Pre-1975 Birth Control Pill May Have Increased Risk of
Breast Cancer for
Women with a family history of breast cancer may have
increased risk if they took birth control pills before 1975,
The study of 426 women, conducted by the Mayo Clinic
reported in the Journal of the American Medical Association,
that sisters and daughters of women with breast cancer
were three times more
likely to get the disease if they took
birth control pills prior to 1975. The
risk of breast cancer
was increased 11-fold for pill-using women from
five or more family members with breast cancer.
The study found no increased risk of breast cancer among
granddaughters and nieces of cancer victims -- possibly the
the newer pill's lower doses of the hormone
estrogen, which is thought to
foster the growth of some
breast cancers. However, the researchers
noted that the
younger generation, whose average age in the study was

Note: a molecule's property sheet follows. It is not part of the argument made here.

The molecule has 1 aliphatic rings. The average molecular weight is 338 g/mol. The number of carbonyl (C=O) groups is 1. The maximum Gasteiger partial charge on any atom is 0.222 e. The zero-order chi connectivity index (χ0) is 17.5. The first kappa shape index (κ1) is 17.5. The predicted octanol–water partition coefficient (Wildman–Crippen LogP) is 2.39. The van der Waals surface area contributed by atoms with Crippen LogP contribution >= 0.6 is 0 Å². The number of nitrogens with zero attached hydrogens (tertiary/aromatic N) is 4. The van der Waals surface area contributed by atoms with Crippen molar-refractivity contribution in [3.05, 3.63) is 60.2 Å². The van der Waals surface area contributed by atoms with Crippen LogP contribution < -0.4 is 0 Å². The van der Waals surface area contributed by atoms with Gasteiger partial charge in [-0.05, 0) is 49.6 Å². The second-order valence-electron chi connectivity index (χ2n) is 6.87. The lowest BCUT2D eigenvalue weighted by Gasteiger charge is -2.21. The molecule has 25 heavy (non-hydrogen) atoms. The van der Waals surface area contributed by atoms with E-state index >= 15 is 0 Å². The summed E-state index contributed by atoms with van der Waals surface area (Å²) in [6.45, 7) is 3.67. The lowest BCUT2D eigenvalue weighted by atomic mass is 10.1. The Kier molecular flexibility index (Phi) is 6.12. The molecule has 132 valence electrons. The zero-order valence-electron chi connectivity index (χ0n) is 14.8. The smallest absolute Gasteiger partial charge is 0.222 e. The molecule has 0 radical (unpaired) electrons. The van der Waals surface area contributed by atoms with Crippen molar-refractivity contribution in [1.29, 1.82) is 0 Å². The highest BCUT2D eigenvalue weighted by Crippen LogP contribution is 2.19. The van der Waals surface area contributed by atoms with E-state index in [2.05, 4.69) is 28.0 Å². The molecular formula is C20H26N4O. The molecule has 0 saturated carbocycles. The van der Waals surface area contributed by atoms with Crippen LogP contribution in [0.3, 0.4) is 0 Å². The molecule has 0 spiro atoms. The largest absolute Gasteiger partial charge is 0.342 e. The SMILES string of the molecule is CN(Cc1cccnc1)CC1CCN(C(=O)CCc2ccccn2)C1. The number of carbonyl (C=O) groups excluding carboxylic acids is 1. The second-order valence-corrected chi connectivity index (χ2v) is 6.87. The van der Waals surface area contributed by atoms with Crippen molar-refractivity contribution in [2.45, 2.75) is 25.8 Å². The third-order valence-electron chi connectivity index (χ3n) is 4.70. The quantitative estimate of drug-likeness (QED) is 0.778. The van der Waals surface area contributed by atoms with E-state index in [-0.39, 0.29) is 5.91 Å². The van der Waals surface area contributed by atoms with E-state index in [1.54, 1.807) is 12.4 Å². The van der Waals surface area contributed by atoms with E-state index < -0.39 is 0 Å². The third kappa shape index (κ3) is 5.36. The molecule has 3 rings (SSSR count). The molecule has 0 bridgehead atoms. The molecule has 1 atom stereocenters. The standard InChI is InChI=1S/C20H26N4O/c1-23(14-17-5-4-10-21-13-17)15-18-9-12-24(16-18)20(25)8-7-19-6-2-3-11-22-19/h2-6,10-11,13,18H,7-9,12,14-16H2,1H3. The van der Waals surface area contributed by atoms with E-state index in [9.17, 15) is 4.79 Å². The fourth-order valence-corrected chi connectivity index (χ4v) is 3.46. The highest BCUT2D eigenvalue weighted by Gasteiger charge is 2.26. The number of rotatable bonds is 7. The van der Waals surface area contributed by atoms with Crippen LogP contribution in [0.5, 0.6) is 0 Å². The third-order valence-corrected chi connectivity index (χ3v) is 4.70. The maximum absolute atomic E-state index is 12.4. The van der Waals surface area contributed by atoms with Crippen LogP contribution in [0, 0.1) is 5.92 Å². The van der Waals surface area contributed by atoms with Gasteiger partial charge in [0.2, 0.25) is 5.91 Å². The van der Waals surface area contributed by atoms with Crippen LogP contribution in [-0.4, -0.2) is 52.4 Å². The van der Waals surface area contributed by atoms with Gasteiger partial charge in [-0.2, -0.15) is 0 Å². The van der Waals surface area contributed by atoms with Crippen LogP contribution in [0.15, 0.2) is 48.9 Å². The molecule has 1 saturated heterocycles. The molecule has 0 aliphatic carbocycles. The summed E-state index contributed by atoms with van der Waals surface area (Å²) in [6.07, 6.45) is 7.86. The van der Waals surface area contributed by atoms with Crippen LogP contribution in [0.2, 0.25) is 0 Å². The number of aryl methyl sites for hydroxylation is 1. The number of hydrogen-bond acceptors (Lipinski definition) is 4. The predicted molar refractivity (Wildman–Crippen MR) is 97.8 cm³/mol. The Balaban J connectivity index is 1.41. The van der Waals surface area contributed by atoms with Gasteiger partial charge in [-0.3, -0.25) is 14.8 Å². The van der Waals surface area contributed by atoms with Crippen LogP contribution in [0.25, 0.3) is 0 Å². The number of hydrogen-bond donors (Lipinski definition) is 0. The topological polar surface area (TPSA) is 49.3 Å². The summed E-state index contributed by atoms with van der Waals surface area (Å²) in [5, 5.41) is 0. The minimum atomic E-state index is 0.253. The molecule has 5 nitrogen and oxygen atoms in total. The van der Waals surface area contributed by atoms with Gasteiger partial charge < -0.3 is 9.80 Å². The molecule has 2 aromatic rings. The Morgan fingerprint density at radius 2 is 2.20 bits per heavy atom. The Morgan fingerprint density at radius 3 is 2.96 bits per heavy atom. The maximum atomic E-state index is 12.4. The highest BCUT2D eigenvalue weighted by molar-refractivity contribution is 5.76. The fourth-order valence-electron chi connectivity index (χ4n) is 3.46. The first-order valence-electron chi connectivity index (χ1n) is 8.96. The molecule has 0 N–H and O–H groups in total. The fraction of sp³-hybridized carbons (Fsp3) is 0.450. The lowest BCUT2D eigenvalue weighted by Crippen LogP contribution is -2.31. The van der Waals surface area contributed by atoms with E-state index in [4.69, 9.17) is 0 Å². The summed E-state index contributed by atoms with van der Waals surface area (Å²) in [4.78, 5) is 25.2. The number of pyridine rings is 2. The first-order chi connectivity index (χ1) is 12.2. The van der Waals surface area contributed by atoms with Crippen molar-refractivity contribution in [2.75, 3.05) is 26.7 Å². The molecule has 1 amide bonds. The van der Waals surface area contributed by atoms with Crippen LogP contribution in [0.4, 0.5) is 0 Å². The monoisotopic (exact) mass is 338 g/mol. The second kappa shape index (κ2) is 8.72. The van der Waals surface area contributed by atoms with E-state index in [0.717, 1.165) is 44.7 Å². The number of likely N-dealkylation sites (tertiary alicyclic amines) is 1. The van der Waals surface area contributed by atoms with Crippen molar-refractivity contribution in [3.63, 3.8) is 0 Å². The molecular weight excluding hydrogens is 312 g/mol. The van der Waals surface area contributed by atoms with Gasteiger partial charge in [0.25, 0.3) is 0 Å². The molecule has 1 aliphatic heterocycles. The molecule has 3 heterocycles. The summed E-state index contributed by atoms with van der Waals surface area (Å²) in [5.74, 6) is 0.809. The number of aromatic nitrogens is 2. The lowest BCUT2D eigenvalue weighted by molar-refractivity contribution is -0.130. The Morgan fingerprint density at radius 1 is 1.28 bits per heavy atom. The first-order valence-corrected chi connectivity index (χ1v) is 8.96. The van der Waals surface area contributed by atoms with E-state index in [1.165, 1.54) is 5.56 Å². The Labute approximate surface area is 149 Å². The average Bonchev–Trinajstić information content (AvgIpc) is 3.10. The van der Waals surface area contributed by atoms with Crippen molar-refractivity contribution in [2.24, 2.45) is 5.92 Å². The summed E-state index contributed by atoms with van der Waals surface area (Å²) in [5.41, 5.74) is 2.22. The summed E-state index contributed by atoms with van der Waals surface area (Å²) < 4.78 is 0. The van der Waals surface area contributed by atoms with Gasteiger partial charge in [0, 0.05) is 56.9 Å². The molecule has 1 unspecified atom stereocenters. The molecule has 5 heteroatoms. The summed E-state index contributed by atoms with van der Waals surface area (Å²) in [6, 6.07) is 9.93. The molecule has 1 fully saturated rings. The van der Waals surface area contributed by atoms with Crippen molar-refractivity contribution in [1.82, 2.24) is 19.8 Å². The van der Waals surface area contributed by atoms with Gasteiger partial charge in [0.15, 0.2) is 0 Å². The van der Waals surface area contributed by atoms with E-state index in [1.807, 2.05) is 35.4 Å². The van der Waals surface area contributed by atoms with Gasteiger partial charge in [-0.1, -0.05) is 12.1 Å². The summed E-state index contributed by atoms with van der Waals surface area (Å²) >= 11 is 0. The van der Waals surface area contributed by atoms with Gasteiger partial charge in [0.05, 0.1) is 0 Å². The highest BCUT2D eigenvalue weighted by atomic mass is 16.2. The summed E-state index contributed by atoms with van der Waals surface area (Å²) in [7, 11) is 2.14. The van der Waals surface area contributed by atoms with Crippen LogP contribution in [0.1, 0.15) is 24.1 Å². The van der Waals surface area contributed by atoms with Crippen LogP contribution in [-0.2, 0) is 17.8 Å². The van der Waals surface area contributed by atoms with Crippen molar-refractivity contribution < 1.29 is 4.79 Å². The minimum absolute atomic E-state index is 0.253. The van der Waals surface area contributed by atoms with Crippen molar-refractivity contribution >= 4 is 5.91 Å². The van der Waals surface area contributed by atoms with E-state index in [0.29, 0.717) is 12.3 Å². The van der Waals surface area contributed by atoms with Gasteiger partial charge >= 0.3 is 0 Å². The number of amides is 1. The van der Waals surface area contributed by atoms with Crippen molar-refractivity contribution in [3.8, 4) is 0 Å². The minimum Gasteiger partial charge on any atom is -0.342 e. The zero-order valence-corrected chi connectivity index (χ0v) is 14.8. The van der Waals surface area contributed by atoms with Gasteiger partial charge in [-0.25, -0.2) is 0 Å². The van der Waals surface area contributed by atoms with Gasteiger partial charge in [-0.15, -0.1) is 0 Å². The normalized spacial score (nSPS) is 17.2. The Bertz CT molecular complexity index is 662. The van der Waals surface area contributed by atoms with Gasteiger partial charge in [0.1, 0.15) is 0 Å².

may have been too young for cancer to have developed.
about the study and its possible consequences for
women presently taking a
birth control pill, Dr. Clifford A.
Hudis, Chief of the Breast Medicine
Service at Memorial
Sloan-Kettering, noted, "This affects older birth
pills using much higher doses than any that are
now. It also affects a subset of women -- those that have
family history of breast cancer."
"The real take-home message is
that a woman taking a modern
birth control pill should not conclude from this
she has any special increased risk of breast cancer," Dr.
concluded. "And birth control pills may protect against
ovarian cancer, which
can be more difficult to detect and
The study can be found in
the October 11, 2000 issue of the
Journal of the American Medical